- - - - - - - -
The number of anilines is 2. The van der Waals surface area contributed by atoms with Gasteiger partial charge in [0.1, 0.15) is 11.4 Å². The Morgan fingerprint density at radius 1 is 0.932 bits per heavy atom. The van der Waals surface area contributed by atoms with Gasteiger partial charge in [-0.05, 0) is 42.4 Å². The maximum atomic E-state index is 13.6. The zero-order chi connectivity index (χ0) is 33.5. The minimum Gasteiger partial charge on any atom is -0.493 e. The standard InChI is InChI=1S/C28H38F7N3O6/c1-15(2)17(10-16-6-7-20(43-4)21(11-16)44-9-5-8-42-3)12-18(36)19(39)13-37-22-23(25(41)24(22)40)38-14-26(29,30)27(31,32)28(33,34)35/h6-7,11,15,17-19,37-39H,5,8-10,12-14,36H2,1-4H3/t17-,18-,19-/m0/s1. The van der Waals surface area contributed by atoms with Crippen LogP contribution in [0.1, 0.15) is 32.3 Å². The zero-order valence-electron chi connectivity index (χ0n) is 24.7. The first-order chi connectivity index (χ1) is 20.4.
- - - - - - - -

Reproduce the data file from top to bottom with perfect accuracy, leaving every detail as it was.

The number of anilines is 2. The van der Waals surface area contributed by atoms with Gasteiger partial charge in [0.1, 0.15) is 11.4 Å². The Morgan fingerprint density at radius 1 is 0.932 bits per heavy atom. The van der Waals surface area contributed by atoms with Gasteiger partial charge in [-0.05, 0) is 42.4 Å². The maximum atomic E-state index is 13.6. The zero-order chi connectivity index (χ0) is 33.5. The minimum Gasteiger partial charge on any atom is -0.493 e. The standard InChI is InChI=1S/C28H38F7N3O6/c1-15(2)17(10-16-6-7-20(43-4)21(11-16)44-9-5-8-42-3)12-18(36)19(39)13-37-22-23(25(41)24(22)40)38-14-26(29,30)27(31,32)28(33,34)35/h6-7,11,15,17-19,37-39H,5,8-10,12-14,36H2,1-4H3/t17-,18-,19-/m0/s1. The van der Waals surface area contributed by atoms with Crippen LogP contribution in [0.1, 0.15) is 32.3 Å². The zero-order valence-electron chi connectivity index (χ0n) is 24.7. The first-order chi connectivity index (χ1) is 20.4.